7. 7. • Let’s compare two popular permanent insurances: whole and indexed universal life. Whole Life Indexed Universal Life Policy loans Yes Yes Used as a generational bank account Yes Yes Provide a death benefit (face value) Yes Yes
  8. 8. • How do whole and IUL differ? Whole Life Indexed Universal Life Premiums Fixed Flexible Death Benefits Fixed Adjustable Loan Interest Rates Fixed or variable, determined by policy Fixed or variable, policy owner’s choice Over-loan protection Maybe Yes
  9. 9. Whole Life Indexed Universal Life Cash Values Guaranteed based on assumed interest rates of 3-4%, plus non guaranteed dividends declared by the insurance company, based on returns from company investment account. Grow with index linked to markets like S&P 500. Caps on gains of 13 to 14%. Hard floor of 0%, and some with guarantee of 3%. Protection from down market, and yearly reset locks in gains. Tax Free Retirement Yes, by surrendering dividends on cost basis, then using policy loans. Some policies with only the policy loan may perform better. Yes, when properly structured, can produce a lifetime of tax free retirement income, as long as policy is in force until death.
  10. 10. Whole Life Owner Benefits Indexed Universal Life Guaranteed Cash Values scheduled in contract, plus standard non-forfeiture options Reduced Paid-Up and Annuitization (partially taxable). Maximum Cash Accumulation Potential, with index linked interest credits upwards of 13-14% or more per year, with principal protection -No market risk, cash values never lose when the stock market index is negative. Annual reset. Flexible premiums and adjustable death benefits. Some with living benefits.
  11. 11. Whole Life Downside Indexed Universal Life Dividends are NOT guaranteed. Industry wide, dividends have been trending downward for the last two decades, as long term interest rates on bonds have trended downward. Whole life premiums and death benefits are NOT flexible, generally. Positive stock market index growth is NOT guaranteed. What this means to you is that cash values may earn zero percent interest when index is negative, but that's actually a positive result.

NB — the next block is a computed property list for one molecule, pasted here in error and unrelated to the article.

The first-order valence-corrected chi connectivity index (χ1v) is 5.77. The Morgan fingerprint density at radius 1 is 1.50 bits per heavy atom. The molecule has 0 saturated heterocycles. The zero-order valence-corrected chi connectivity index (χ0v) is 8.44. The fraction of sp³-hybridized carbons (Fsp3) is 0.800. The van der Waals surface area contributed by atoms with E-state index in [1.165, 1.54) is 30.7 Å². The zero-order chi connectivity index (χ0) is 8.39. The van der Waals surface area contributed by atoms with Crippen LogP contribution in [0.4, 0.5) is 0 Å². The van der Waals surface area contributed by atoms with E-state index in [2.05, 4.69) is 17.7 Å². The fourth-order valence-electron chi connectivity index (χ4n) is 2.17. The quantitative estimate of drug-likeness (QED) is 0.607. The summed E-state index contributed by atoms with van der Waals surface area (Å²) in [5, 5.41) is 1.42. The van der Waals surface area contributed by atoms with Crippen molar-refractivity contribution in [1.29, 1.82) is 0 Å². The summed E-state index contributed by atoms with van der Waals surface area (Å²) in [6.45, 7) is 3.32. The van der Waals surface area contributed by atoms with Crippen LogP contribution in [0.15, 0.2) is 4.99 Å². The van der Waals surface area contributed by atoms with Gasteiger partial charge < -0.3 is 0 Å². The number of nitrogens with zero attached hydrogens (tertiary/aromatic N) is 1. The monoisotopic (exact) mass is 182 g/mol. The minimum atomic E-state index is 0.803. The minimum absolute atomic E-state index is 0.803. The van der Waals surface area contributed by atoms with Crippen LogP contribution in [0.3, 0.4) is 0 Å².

12. 12. Whole Life Which one is better? Indexed Universal Life If client wants guaranteed cash value growth with some sacrifice on the potential upside during periods of stock market index growth, or wants the guaranteed option to elect a Reduced Paid-Up policy at some point in the future, and have substantial discretionary cash flows so that the non-flexible premium schedule does not present a problem, then Dividend Paying Whole Life maybe the best choice. If client wants maximum non-guaranteed cash value growth potential for either a lump sum cash need, a tax-free retirement income stream, or maximum nonguaranteed internal rate of return on death, and wants or needs a flexible premium structure, then Index Universal Life may be the best choice.
  13. 13. • It is the client’s choice, but I believe the IUL is a better overall vehicle for retirement. • It isn’t up to you or me, it is up to the client to decide. • It is important we can answer the client’s questions and offer an informed option to the client. • Clearly, those who do not sell IUL’s are not informed about them.
  14. 14. • Contact Mike Grigsby (541) 6106375, or mike@fegnw. • Contact me if you are not already adding Freedom Equity Group retirement products to your product offering.